The American Psychiatric Association states, “The death of a loved one, loss of a job or the ending of a relationship are difficult experiences for a person to endure. It is normal for feelings of sadness or grief to develop in response to such stressful situations. Those experiencing trying times often might describe themselves as being depressed. But sadness and depression are not the same.” Grief is in response to an incident of loss or change whereas depression is a pervasive disorder that is the result of a combination of factors.

If you are concerned about your teen, there is help available. Contact your teen’s pediatrician, or if you feel that your teen is at immediate risk, call 911 or the suicide hotline at 1-800-273-8255.

In next week’s blog, we will talk about levels of depression and treatment, how to talk to your teen if you are concerned and how to promote healthy coping skills.

Learn more about depression at bostonchildrens.org/breakfree.

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Learn CPR. Save lives.

Last week, an 11-month-old baby in our community accidentally fell into the bathtub.

The family called 9-1-1 and while they waited for an ambulance, nearby workers from local power company Eversource stopped to help. The baby was not breathing, and her lips were turning blue.

The Eversource workers administered CPR, and the baby started breathing. She recovered at Boston Children’s Hospital and ultimately survived because of the efforts of CPR-trained passersby.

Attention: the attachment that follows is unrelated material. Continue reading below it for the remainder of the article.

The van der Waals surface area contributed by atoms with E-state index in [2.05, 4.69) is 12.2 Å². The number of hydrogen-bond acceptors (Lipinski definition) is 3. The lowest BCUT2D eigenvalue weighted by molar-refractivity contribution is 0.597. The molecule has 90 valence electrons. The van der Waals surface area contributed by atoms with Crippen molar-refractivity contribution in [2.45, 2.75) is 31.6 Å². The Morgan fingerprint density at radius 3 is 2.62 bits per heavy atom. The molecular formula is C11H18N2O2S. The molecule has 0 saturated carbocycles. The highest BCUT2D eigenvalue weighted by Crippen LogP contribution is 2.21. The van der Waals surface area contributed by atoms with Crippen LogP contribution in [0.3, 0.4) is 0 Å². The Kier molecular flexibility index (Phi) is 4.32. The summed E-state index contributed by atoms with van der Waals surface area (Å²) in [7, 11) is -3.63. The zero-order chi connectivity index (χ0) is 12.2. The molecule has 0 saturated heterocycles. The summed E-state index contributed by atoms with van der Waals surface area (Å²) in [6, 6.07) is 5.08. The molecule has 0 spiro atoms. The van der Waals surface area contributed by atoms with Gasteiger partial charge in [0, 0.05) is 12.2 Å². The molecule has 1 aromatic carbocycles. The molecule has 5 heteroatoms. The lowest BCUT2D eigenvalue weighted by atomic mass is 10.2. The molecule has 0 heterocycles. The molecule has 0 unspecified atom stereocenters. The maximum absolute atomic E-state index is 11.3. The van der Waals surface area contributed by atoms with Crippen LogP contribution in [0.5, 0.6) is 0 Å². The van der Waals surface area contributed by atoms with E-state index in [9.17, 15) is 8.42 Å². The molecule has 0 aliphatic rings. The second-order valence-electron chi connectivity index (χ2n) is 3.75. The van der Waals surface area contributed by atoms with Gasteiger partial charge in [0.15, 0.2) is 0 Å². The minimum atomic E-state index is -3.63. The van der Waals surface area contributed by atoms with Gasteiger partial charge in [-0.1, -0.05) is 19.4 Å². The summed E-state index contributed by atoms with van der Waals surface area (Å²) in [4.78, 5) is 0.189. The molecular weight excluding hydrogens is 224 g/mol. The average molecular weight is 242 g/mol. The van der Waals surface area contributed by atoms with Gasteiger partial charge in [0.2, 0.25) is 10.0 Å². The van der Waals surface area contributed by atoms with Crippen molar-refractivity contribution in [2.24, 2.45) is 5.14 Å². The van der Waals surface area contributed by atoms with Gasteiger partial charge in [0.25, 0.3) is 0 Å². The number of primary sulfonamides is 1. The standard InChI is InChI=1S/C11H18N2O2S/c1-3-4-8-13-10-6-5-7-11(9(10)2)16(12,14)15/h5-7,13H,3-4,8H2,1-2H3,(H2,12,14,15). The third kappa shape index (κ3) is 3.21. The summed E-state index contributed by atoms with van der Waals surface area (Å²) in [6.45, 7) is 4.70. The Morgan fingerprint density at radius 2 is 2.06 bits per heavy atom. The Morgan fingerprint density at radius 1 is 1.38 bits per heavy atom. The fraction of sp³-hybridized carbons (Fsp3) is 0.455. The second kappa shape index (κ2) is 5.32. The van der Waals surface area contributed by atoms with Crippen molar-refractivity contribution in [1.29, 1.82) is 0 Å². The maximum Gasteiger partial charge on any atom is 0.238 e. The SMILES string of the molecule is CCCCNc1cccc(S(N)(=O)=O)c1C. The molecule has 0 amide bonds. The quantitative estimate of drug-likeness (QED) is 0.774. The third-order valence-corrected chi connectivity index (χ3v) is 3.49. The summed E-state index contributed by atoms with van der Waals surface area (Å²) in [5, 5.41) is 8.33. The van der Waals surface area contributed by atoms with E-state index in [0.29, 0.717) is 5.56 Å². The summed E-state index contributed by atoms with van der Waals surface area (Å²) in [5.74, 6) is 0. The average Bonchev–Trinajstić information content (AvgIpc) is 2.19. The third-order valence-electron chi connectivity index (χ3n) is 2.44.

Dr. Claire McCarthy, Boston Children’s general pediatrician, offers tips on preventing drowning.

Accidents can happen at any time and place. We never know when we will need the help of a stranger. Or when we will be put in a position to help. Please consider taking a lifesaving CPR class.

Find out more about the Boston Children’s Hospital Basic Life Support program.

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Overcoming IBD obstacles…and traveling the world

I was diagnosed with ulcerative colitis on December 23, 2009—a day my life changed forever. I went from a healthy and active 14-year-old to a teen with some very concerning symptoms: frequent and sudden onsets of stomach pain, exhaustion and the constant urge to use the bathroom. The diagnosis of a blistered, swollen, large intestine was both a relief and an added stressor.

But my diagnosis was just the beginning of my journey.

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My 14-year-old daughter is addicted to social media, what should I do?

Michael RichQ: My 14-year-old daughter is seemingly addicted to her smartphone, particularly social media (Instagram and Snap Chat) and texting with her friends. I’ve never seen it this bad before. During the school year, she had no problem leaving her phone in her backpack while at home, and she’s always been a good student, with plenty of friends I approve of. As soon as this summer hit, though, she’s been driving our family crazy with her constant texting, picture taking and giggling over whatever is on her phone. It came to a head last week on our family camping trip when she had a meltdown over the lack of cell service. We eventually got her to go, but she fumed and pouted the entire time, and since back, seems more attached to her phone than ever. I’m worried that she’s missing out on quality family time, but every time we force her to be with us phone-free, she seems miserable. What can I do?

~ Dysfunction at Disconnection, NH